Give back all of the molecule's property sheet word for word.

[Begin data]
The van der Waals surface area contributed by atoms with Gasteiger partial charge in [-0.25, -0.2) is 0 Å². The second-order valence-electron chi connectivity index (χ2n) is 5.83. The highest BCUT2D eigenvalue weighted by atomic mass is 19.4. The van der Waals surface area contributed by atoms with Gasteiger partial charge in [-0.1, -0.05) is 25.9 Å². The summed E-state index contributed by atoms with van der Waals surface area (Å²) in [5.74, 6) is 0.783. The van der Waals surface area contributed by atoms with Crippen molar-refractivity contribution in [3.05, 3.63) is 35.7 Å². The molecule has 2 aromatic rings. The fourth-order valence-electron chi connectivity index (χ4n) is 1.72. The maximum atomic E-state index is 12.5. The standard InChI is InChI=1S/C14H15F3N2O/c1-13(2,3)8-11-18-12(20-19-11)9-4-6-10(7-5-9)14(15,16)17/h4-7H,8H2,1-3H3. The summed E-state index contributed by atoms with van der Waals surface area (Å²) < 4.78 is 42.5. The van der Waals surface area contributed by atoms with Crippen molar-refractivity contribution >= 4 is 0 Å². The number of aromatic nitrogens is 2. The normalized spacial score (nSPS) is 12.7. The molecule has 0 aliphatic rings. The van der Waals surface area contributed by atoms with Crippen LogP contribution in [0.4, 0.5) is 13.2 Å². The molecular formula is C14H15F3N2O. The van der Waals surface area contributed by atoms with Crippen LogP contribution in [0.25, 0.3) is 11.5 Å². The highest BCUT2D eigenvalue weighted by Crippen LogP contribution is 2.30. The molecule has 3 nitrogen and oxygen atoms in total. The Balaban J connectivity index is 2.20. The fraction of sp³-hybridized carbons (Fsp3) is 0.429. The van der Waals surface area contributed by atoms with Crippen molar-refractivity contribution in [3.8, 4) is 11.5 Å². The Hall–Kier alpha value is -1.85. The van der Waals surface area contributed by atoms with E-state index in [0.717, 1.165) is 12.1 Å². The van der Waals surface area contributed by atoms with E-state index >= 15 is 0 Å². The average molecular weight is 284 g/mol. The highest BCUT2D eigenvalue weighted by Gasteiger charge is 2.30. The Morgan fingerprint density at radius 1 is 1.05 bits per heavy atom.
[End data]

The van der Waals surface area contributed by atoms with Gasteiger partial charge in [-0.25, -0.2) is 0 Å². The second-order valence-electron chi connectivity index (χ2n) is 5.83. The highest BCUT2D eigenvalue weighted by atomic mass is 19.4. The van der Waals surface area contributed by atoms with Gasteiger partial charge in [-0.1, -0.05) is 25.9 Å². The summed E-state index contributed by atoms with van der Waals surface area (Å²) in [5.74, 6) is 0.783. The van der Waals surface area contributed by atoms with Crippen molar-refractivity contribution in [3.05, 3.63) is 35.7 Å². The molecule has 2 aromatic rings. The fourth-order valence-electron chi connectivity index (χ4n) is 1.72. The maximum atomic E-state index is 12.5. The standard InChI is InChI=1S/C14H15F3N2O/c1-13(2,3)8-11-18-12(20-19-11)9-4-6-10(7-5-9)14(15,16)17/h4-7H,8H2,1-3H3. The summed E-state index contributed by atoms with van der Waals surface area (Å²) < 4.78 is 42.5. The van der Waals surface area contributed by atoms with Crippen molar-refractivity contribution >= 4 is 0 Å². The number of aromatic nitrogens is 2. The normalized spacial score (nSPS) is 12.7. The molecule has 0 aliphatic rings. The van der Waals surface area contributed by atoms with Crippen LogP contribution in [0.4, 0.5) is 13.2 Å². The molecular formula is C14H15F3N2O. The van der Waals surface area contributed by atoms with Crippen LogP contribution in [0.25, 0.3) is 11.5 Å². The highest BCUT2D eigenvalue weighted by Crippen LogP contribution is 2.30. The molecule has 3 nitrogen and oxygen atoms in total. The Balaban J connectivity index is 2.20. The fraction of sp³-hybridized carbons (Fsp3) is 0.429. The van der Waals surface area contributed by atoms with Crippen molar-refractivity contribution in [3.8, 4) is 11.5 Å². The Hall–Kier alpha value is -1.85. The van der Waals surface area contributed by atoms with E-state index in [0.717, 1.165) is 12.1 Å². The van der Waals surface area contributed by atoms with E-state index >= 15 is 0 Å². The average molecular weight is 284 g/mol. The highest BCUT2D eigenvalue weighted by Gasteiger charge is 2.30. The Morgan fingerprint density at radius 1 is 1.05 bits per heavy atom.